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Jeffrey Rosen
professor of law at George Washington University, and legal affairs editor of the New Republic


In constitutional politics, one of the key challenges for the 21st Century will be the redefinition of privacy. In particular, courts and legislatures may struggle to adopt old legal doctrines involving privacy and autonomy to new technologies of reproduction and surveillance.

Consider genetic screening and human cloning. Before long, it may be possible for two gay men, using cloning technology, to create a child who is genetically related to both of them. And odd political alliances will result as it becomes increasingly possible to create designer babies using in vitro fertilization, selecting traits such as intelligence, height, and sexual orientation. Libertarians on the left and right who support unfettered choice will battle social conservatives and feminists who insist that the ability of parents to choose their child’s sex or sexual orientation may demean women, or gays and lesbians.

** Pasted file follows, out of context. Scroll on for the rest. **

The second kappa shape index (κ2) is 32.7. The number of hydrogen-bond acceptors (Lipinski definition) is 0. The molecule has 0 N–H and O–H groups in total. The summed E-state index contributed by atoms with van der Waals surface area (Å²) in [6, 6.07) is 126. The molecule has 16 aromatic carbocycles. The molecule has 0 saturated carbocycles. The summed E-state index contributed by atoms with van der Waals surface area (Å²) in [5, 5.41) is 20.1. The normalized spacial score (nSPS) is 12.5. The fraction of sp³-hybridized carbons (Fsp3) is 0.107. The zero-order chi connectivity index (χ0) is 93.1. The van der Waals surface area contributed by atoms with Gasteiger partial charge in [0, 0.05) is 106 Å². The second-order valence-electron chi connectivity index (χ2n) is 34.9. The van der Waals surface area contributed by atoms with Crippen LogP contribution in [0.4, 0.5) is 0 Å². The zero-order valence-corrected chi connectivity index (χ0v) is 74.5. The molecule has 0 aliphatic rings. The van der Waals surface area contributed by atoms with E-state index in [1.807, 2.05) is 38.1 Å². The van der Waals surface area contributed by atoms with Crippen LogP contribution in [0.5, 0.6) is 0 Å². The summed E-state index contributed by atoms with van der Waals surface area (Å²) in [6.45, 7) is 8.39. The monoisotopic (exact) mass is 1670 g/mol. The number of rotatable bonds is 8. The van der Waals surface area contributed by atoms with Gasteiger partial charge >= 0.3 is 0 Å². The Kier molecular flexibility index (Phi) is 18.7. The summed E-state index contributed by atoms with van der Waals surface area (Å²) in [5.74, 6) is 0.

Courts will face strong pressure to constitutionalise both extreme positions - for example extending the right to privacy recognized in Roe v. Wade to include complete reproductive autonomy or insisting that the foetus has constitutional protection from the moment of conception and therefore that any stem cell research or even therapeutic cloning is unconstitutional.

My sense is that courts would be ill advised to enter this debate until a much more stable social consensus has materialized: at the moment, legislatures are in a better position to reflect the rich complexity of social intuitions about how reproductive technology should be regulated. Society should begin debating questions around such issues as technologies of reproduction and surveillance as soon as possible, rather than wait for judges and technologists to spare us from the need to make hard moral and political choices.



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